Review by Frank Plowright
Lord of the Savage Land Ka-Zar, formerly Kazar, was first published by the company that would become Marvel in the 1940s, then reintroduced with his hyphenated name in ramped-up capacity early in the 1960s, in X-Men of all places. The basic concept of an intelligent warrior in a tropical land populated by savage tribes and dinosaurs is solid, even if the influences are obvious. As Roy Thomas notes in his introduction, perhaps revealing him as missing British nobility after a few appearances was over-egging the cake.
Thomas’ introductions to Masterworks volumes always set the right tone, being enthusiastic, chatty and informative, but can sometimes lead to inflated expectations as to the quality of what follows. This is one of those cases. Thomas goes some way to explaining why six different writers and six different artists were involved over just fourteen issues of a comic in which Ka-Zar only occupied half the page count for the majority. And that goes some way to explaining why much of the content is mediocre. No-one stayed on the series long enough to establish any consistency, and every new writer had their idea about what would work. Some liked the idea of Ka-Zar as English country gentleman, others realised he was at his best in the Savage Land.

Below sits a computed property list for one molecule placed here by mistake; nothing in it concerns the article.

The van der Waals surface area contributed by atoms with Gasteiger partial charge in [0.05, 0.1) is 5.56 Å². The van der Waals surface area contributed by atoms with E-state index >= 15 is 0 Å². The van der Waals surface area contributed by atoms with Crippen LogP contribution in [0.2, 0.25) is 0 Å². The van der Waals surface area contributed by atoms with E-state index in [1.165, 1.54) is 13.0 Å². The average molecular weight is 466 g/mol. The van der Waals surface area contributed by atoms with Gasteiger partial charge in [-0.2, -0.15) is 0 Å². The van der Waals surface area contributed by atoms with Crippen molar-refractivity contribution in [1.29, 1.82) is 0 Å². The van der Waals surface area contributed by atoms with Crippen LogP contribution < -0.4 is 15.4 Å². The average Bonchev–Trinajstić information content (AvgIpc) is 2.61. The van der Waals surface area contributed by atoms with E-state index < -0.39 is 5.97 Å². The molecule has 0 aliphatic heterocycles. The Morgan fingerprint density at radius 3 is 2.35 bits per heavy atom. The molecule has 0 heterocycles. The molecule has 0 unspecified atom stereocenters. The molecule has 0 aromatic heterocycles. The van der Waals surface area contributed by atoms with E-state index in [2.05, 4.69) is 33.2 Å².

On the other hand, with the exception of Gene Colan there’s work from pretty well every artist associated with Marvel in the late 1960s and early 1970s. Neal Adams, Rich Buckler, John Buscema, Sal Buscema, Don Heck, Gil Kane, Jack Kirby, Herb Trimpe, George Tuska and Barry Windsor-Smith. In fact a fair bit more Windsor-Smith than you might expect and a lot of it very nice indeed. Not all the other artists are as enthusiastic, but it’s interesting to see Trimpe aping Windsor-Smith, Kirby’s customary energy and it’s Kane who’s the other standout, his refined lines and interesting page layouts supplying some real life. Adams is present via a reprint of his black and white origin story for tragic swamp monster Man-Thing, which stands up well. It’s one of two odd interludes, the other featuring the introduction of Damien Link, who has a part to play in the next Ka-Zar reprint selection.
Unfortunately, with that cinematic idea and some great artists involved, on the evidence of this collection, no-one really came to grips with matters. Highspots are sporadic and early. Gerry Conway and then plain Barry Smith’s collaboration involving Zaladane and the Petrified Man is excellent adventure, with a widescreen look maximising the potential of the setting. Apart from that Thomas’ work with Smith involving Europeans in the Savage Land still fighting World War II has a daft pulp feel during its better moments, along with a lot of moralising.
Mike Friedrich is responsible for the two penultimate episodes, in which jungle law is imported to the streets of New York. It works as an interlude, but Friedrich would be Ka-Zar’s longest lasting writer of the 1970s, and as volume two displays, worked really hard to keep the character away from his natural environment.
This collection is cautiously recommended to art fans, but don’t try reading most of it.